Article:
International Journal of Studentsí Research

EDITORIAL
Year
: 2017  |  Volume : 7  |  Issue : 2  |  Page : 17--18

Gender bias in healthcare workforce: Is it time to ponder?


MM Aarif Syed 
 Department of Dermatology and Venereology, Institute of Medicine, Tribhuvan University, Kathmandu, Nepal

Correspondence Address:
M M Aarif Syed
Department of Dermatology and Venereology, Institute of Medicine, Tribhuvan University, Kathmandu
Nepal




How to cite this article:
Aarif Syed M M. Gender bias in healthcare workforce: Is it time to ponder?.Int J Stud Res 2017;7:17-18


How to cite this URL:
Aarif Syed M M. Gender bias in healthcare workforce: Is it time to ponder?. Int J Stud Res [serial online] 2017 [cited 2019 Aug 24 ];7:17-18
Available from: http://www.ijsronline.net/text.asp?2017/7/2/17/237940


Full Text



The natural sex ratio at birth is slightly inclined towards male gender. For every 100 females born, 105 males take birth. Nature has tried to maintain a balance by this bias as males are at higher risk of dying due to both natural and external causes. The gender imbalance in global population also favours males. The scenario differs in developing and developed countries. While the females outnumber males in almost all developed nations of Europe and America, the African nations, South-East Asian countries, and Middle-East still have demographically unfavorable sex ratio. During the last three decades, education, women empowerment, and sociopolitical participation have improved the numbers and status of women on a global level. However, the disparity in sex ratio is not only visible in world population; instead this bias is evident in various strata of social, economic, and political avenues. The USA could not get a female president till date, while the female representation in various parliaments of the world is not even one-third[1]. How is this disparity reflected in healthcare sector? This editorial briefly explores some facts related to the aforementioned question.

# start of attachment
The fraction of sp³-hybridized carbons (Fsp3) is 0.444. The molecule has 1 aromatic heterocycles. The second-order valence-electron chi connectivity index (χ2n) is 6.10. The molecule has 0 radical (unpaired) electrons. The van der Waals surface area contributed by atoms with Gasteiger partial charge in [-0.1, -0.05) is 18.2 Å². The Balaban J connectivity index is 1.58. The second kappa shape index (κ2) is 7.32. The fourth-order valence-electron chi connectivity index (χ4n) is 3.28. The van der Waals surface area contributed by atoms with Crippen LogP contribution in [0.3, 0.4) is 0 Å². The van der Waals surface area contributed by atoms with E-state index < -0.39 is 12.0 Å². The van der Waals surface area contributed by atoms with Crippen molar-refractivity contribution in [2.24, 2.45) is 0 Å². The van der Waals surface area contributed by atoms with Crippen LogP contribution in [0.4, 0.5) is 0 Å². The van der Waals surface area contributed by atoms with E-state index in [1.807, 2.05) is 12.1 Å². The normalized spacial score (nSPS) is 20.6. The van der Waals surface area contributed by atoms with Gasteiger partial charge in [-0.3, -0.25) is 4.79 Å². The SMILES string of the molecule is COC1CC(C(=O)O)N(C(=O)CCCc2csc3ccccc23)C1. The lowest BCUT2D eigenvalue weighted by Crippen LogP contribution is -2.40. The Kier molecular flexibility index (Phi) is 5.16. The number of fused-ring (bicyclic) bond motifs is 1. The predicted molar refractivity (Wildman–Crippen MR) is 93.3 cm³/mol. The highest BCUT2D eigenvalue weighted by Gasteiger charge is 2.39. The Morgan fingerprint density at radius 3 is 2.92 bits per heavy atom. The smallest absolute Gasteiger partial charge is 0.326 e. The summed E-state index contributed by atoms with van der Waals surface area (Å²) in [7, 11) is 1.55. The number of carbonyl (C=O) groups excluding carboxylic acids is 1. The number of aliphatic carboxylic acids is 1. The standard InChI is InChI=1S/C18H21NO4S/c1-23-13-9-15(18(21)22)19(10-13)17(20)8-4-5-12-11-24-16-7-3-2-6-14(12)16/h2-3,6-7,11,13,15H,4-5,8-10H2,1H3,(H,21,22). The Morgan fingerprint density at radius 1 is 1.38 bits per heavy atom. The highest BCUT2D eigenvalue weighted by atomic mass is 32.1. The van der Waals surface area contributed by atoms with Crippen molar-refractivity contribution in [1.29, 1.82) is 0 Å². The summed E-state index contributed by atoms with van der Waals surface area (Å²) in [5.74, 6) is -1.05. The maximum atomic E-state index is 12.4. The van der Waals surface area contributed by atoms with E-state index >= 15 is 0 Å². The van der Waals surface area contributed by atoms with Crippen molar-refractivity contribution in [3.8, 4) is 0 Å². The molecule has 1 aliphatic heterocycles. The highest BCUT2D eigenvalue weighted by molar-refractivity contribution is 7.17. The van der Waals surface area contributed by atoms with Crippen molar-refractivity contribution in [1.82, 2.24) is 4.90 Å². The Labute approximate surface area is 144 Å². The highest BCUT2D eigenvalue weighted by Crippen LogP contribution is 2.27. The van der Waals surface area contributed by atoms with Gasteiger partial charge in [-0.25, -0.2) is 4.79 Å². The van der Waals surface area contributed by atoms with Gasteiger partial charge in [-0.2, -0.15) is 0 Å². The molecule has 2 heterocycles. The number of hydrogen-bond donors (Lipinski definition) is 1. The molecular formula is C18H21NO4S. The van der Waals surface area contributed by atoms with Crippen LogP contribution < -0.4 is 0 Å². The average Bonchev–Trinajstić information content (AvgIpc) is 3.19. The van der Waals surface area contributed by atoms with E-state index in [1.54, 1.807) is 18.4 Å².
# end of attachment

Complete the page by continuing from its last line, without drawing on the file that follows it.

Of the total medical practitioners registered with the General Medical Council of UK, only about 45% are females. Among specialists, they form one-third of the workforce, but the female general practitioners (52.2%) outnumber male counterparts[2]. The profession of nursing and midwifery remains almost exclusive to females in the UK. However, Europe as a whole has slightly higher female practitioners (52%) with Finland showing the most favorable proportion (56%).

In the USA, the data released by the Association of American Medical Colleges showed that for the first time, number of women enrolling in medical schools surpassed male candidates in 2017. This increase in female participation would be reflected in higher female active physicians in coming years. Females made only 45.8% of all entrants to various residency programs[3]. As of 2016, only 34.6% of active physicians in the USA and 17% of department chairs and deans each, of various medical schools were females.